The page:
A father who never shows happiness to see his baby, never responds with kindness to her cries is forming a new brain in her. Every action of the parent may exude unhappiness with the child who did nothing more than get born and interfere in his life. The stage is already set for later unhappiness and depression. She is now on a lifelong struggle to make the father happy to be with her—a fruitless effort. The baby can feel unwanted long before it understands the concept. And what can the baby do about it? Nothing. Her brain goes on the alert, and stays that way until later on she finds a downer or painkiller and suddenly finds what she needed all of her life — comfort and relaxation. Who can live with such a feeling when you are totally dependent on people who don't like you? And in the child’s brain that feeling remains intact and present. Drugs are calming the child, the child who feels unwanted and unliked. Drugs do exactly what would have happened if the child were adopted out to a loving, kind, warm family. Drugs become the family, and now if the adult is in a 12-step program he has another family of addicts beside him. That support bolsters the second-line limbic function and calms pain on that level. Thus the agglomeration of pain on all brain strata has been reduced on one of those levels making the search for drugs that much less importuning.
Review of "Beyond Belief"
This thought-provoking and important book shows how people are drawn toward dangerous beliefs.
“Belief can manifest itself in world-changing ways—and did, in some of history’s ugliest moments, from the rise of Adolf Hitler to the Jonestown mass suicide in 1979. Arthur Janov, a renowned psychologist who penned The Primal Scream, fearlessly tackles the subject of why and how strong believers willingly embrace even the most deranged leaders.
Beyond Belief begins with a lucid explanation of belief systems that, writes Janov, “are maps, something to help us navigate through life more effectively.” While belief systems are not presented as inherently bad, the author concentrates not just on why people adopt belief systems, but why “alienated individuals” in particular seek out “belief systems on the fringes.” The result is a book that is both illuminating and sobering. It explores, for example, how a strongly-held belief can lead radical Islamist jihadists to murder others in suicide acts. Janov writes, “I believe if people had more love in this life, they would not be so anxious to end it in favor of some imaginary existence.”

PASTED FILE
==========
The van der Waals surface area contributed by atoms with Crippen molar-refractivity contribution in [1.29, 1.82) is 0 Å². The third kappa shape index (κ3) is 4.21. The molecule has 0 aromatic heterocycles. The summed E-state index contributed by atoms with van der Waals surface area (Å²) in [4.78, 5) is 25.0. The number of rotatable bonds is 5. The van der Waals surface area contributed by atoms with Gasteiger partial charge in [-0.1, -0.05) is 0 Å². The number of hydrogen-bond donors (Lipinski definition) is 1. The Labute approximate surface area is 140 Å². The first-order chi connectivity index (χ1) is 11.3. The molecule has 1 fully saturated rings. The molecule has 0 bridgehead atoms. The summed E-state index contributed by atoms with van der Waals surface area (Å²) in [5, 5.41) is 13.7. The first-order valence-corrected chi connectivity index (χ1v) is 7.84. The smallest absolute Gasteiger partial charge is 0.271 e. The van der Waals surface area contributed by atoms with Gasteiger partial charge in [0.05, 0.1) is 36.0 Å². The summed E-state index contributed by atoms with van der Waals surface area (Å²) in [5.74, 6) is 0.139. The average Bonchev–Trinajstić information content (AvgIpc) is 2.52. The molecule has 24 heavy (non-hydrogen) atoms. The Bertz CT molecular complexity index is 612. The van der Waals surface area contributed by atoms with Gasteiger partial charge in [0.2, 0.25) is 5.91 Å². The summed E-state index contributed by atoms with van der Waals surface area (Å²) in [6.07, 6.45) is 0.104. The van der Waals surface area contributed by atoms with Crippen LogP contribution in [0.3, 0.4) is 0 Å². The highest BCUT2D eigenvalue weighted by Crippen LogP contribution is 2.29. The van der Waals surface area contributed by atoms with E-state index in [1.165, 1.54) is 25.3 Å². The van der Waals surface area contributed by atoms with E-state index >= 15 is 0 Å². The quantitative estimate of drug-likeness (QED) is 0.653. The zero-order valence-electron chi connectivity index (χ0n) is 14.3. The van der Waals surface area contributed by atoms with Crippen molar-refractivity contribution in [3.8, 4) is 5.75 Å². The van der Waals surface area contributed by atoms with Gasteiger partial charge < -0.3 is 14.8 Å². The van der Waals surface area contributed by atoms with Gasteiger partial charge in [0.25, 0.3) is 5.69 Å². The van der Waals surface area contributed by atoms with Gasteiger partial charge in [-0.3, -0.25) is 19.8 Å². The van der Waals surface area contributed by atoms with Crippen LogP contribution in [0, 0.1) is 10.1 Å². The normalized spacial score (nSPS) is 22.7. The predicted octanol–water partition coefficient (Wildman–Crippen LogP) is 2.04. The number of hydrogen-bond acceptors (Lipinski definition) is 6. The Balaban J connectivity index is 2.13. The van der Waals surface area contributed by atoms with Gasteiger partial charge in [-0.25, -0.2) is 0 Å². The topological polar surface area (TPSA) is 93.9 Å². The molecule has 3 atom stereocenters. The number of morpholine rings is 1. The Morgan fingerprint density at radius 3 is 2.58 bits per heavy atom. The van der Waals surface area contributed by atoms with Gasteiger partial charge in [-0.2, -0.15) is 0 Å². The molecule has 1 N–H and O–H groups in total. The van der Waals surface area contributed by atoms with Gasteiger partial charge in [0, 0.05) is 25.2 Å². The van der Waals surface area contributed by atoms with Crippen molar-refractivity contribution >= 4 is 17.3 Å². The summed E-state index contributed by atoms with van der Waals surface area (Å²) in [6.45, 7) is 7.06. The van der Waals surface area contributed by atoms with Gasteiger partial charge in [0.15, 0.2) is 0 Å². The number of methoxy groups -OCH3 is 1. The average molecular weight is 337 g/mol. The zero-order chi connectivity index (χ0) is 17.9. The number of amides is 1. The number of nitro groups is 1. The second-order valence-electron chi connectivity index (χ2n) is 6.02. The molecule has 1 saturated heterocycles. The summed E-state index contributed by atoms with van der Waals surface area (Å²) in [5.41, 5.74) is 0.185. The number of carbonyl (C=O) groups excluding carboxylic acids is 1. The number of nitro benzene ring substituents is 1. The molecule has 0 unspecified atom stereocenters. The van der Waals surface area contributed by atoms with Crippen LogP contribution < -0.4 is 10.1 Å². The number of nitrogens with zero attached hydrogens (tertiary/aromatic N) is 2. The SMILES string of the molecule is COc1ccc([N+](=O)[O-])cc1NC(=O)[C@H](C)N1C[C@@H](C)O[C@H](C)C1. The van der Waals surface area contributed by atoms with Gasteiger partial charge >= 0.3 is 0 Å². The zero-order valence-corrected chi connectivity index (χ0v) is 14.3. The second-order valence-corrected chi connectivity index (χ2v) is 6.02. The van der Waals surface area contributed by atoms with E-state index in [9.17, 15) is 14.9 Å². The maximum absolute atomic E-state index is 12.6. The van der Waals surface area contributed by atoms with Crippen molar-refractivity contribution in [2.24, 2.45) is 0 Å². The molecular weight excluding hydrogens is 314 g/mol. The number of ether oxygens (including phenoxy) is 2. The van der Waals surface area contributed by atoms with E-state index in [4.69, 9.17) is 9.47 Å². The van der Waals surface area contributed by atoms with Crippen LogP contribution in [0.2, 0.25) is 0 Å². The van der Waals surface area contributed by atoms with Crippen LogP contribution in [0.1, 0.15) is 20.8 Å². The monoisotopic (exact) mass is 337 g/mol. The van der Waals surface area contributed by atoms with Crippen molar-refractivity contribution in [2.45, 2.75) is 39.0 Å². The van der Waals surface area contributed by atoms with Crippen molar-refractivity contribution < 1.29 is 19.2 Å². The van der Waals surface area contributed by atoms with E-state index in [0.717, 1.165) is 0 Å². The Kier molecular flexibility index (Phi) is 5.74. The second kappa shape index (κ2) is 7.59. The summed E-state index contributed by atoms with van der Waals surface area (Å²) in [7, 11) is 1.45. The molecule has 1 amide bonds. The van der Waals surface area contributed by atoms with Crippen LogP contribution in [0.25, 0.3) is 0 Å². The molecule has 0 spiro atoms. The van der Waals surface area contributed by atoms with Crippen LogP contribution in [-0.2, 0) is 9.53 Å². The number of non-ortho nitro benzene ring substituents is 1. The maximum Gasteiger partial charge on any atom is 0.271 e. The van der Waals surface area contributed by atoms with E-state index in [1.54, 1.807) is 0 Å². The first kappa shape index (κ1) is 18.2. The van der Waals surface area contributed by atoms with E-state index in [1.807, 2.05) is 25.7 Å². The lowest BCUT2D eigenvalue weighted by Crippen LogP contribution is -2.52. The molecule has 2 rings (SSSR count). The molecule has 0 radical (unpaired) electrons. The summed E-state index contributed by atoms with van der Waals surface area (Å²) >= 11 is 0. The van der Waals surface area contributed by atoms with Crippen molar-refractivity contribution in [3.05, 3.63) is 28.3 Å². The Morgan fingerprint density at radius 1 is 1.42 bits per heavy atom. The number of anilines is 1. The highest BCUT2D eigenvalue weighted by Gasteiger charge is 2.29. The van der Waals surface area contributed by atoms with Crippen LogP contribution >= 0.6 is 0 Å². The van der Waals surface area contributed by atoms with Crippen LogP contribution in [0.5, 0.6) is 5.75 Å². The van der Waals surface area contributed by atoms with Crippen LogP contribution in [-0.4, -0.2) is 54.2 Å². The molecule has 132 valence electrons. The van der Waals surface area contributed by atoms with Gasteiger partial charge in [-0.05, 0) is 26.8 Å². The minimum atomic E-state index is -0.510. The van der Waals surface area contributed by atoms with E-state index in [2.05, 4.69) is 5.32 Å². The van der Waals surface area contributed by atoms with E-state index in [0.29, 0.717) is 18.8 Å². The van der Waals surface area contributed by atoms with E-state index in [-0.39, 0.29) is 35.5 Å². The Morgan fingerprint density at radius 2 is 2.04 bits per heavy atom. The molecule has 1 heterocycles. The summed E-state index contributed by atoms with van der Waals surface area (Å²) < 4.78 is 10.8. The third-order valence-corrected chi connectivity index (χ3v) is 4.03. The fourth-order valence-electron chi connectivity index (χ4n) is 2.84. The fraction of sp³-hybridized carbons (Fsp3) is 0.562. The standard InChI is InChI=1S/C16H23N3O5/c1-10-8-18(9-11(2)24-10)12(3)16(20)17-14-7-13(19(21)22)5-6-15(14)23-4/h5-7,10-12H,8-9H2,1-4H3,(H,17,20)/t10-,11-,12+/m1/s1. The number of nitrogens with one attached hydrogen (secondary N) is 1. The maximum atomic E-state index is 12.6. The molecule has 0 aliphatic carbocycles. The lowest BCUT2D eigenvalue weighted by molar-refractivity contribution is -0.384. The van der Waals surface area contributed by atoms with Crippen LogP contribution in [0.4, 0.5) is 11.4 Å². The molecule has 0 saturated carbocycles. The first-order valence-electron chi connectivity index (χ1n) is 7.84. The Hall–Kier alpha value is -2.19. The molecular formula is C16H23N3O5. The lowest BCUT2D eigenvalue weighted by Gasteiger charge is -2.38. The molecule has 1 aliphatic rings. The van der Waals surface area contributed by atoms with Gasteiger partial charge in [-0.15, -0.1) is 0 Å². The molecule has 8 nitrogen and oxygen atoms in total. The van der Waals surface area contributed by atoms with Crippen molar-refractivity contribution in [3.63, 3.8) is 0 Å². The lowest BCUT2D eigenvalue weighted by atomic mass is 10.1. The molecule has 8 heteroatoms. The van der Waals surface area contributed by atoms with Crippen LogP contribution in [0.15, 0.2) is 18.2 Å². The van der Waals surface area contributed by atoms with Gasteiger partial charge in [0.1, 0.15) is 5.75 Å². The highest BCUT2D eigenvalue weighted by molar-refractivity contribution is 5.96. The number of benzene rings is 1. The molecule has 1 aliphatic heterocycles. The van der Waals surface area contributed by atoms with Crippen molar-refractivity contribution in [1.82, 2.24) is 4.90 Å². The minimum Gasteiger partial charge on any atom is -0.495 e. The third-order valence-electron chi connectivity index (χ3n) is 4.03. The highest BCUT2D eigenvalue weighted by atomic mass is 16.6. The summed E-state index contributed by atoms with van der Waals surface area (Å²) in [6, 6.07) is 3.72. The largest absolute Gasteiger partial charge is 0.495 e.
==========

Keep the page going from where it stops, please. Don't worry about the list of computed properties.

One of the most compelling aspects of Beyond Belief is the author’s liberal use of case studies, most of which are related in the first person by individuals whose lives were dramatically affected by their involvement in cults. These stories offer an exceptional perspective on the manner in which belief systems can take hold and shape one’s experiences. Joan’s tale, for instance, both engaging and disturbing, describes what it was like to join the Hare Krishnas. Even though she left the sect, observing that participants “are stunted in spiritual awareness,” Joan considers returning someday because “there’s a certain protection there.”
Janov’s great insight into cultish leaders is particularly interesting; he believes such people have had childhoods in which they were “rejected and unloved,” because “only unloved people want to become the wise man or woman (although it is usually male) imparting words of wisdom to others.” This is just one reason why Beyond Belief is such a thought-provoking, important book.”